I should add that, if the children didn’t feel like doing the musical activities, they could do other things in the room. And while parents were given handouts with music notation and lyrics that they could use at home if they wished, there was no tracking to see if parents were actually engaging in musical activities with the children at home. Mehr cited as evidence of parental involvement the fact that many parents contacted him with questions between class sessions, but that certainly doesn’t mean that they were actively involved with their children each day in musical activities.
So on the basis of six 45-minute music classes during which the children didn’t necessarily need to participate (and there’s no documentation of at-home music-making), Mehr’s paper concludes that “the current report provides no consistent evidence for cognitive transfer from music training: preschool music classes did not cause detectable skill increases in the cognitive domains of spatial, linguistic, or numerical reasoning.”
I’m somewhat dumbfounded by this study. Any music teacher would think “how could one possibly expect 4 ½ hrs. of musical training to have much of a measurable musical impact on a 4-year old, let alone transferring cognitive skills learned through music to other areas?” And how could that short musical experience possibly lead Mehr to conclude that “preschool music education may not increase the spatial, linguistic, or numerical skills measured herein. . .”
What about a longer time period – a year or two? And what about more controlled parental involvement – as in Suzuki – ensuring that the children were actually involved in music activities every day? The odd thing is that Mehr has a degree in music education. One would think that he would know – from a musical standpoint, if not a scientific one, that 4 ½ hours is too short a period of time for such a study.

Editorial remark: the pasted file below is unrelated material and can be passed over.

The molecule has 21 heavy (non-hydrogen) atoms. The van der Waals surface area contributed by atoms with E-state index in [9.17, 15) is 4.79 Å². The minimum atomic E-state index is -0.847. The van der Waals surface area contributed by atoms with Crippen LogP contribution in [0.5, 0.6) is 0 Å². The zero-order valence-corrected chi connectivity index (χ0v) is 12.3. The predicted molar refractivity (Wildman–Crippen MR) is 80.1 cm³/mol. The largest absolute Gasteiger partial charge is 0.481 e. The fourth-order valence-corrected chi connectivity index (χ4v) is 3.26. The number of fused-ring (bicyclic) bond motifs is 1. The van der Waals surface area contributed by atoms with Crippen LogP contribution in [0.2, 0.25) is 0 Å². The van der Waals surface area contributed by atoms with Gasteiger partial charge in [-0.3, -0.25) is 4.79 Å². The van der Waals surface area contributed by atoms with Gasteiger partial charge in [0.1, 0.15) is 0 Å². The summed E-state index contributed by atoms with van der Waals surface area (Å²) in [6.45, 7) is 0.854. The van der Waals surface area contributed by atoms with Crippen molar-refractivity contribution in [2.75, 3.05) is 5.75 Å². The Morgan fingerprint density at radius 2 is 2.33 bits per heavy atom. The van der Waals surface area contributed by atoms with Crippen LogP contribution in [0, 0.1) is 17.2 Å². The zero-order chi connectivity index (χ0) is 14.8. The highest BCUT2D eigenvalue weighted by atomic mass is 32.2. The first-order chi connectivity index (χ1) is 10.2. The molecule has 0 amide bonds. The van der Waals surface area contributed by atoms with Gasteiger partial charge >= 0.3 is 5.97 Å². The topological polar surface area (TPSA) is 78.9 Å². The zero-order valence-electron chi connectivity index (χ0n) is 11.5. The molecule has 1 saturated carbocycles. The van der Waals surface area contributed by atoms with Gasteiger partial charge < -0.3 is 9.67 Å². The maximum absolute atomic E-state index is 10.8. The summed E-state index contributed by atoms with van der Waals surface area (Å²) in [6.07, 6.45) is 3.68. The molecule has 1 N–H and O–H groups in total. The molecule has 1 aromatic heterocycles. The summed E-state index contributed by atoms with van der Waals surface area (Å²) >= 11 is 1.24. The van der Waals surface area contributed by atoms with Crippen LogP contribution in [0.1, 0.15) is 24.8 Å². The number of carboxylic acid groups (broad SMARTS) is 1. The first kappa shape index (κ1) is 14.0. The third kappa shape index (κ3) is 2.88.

But Mehr’s study is being used as proof that “music doesn’t make you smarter.” He has several interviews online, wrote an article for the New York Times, and has had his research covered in other news outlets. There are a number of researchers who have done some quality work in the area of music study and transfer of cognitive abilities and we’ll look at some of those in future posts, but I don’t think Mehr’s study adds anything conclusive to the discussion. It has, however, certainly attracted the press.
Somewhere along the line, the importance of music began to be seen in terms of its value in other areas. Parents enroll their children in music lessons because it will make them smarter in other areas. Music educators point to the many studies that have shown the cognitive value of studying music to convince boards of education, state legislatures, and funding agencies that music is valuable and should not be cut. Let’s face it it, we’re often put in the position of having to justify the value of music in our public schools, universities and community organizations, and sometimes, referring to added value appeals to those who control the money.
So the question isn’t going away – and in a future post we’ll look at some studies that show that practicing an instrument in childhood does, in fact, enhance verbal ability and abstract reasoning.
On the other hand, I find myself in agreement with Mehr on one very important point. At the end of his paper, he points to the primary benefit of music education for parents and children: “to improve musical skills and repertoire. . . along with their appreciation and enjoyment of musical activities.” I agree. We should be teaching and making music for its intrinsic value, for the cultural knowledge it conveys, and for the sheer joy of making music – not for the benefits it may give us in math class.